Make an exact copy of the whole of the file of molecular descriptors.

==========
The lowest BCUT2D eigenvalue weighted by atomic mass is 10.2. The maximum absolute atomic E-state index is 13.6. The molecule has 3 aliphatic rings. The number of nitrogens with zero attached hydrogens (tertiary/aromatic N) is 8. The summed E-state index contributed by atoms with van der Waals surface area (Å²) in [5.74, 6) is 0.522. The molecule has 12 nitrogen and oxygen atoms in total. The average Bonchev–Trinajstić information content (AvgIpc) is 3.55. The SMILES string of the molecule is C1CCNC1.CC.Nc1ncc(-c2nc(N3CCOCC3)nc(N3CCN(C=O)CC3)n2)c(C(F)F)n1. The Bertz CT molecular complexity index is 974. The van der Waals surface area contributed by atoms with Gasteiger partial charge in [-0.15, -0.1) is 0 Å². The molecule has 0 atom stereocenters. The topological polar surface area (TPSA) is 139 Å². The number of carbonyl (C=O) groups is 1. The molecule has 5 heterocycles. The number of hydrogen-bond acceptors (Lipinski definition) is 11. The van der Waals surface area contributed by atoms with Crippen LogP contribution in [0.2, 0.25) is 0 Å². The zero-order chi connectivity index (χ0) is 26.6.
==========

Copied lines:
The lowest BCUT2D eigenvalue weighted by atomic mass is 10.2. The maximum absolute atomic E-state index is 13.6. The molecule has 3 aliphatic rings. The number of nitrogens with zero attached hydrogens (tertiary/aromatic N) is 8. The summed E-state index contributed by atoms with van der Waals surface area (Å²) in [5.74, 6) is 0.522. The molecule has 12 nitrogen and oxygen atoms in total. The average Bonchev–Trinajstić information content (AvgIpc) is 3.55. The SMILES string of the molecule is C1CCNC1.CC.Nc1ncc(-c2nc(N3CCOCC3)nc(N3CCN(C=O)CC3)n2)c(C(F)F)n1. The Bertz CT molecular complexity index is 974. The van der Waals surface area contributed by atoms with Gasteiger partial charge in [-0.15, -0.1) is 0 Å². The molecule has 0 atom stereocenters. The topological polar surface area (TPSA) is 139 Å². The number of carbonyl (C=O) groups is 1. The molecule has 5 heterocycles. The number of hydrogen-bond acceptors (Lipinski definition) is 11. The van der Waals surface area contributed by atoms with Crippen LogP contribution in [0.2, 0.25) is 0 Å². The zero-order chi connectivity index (χ0) is 26.6.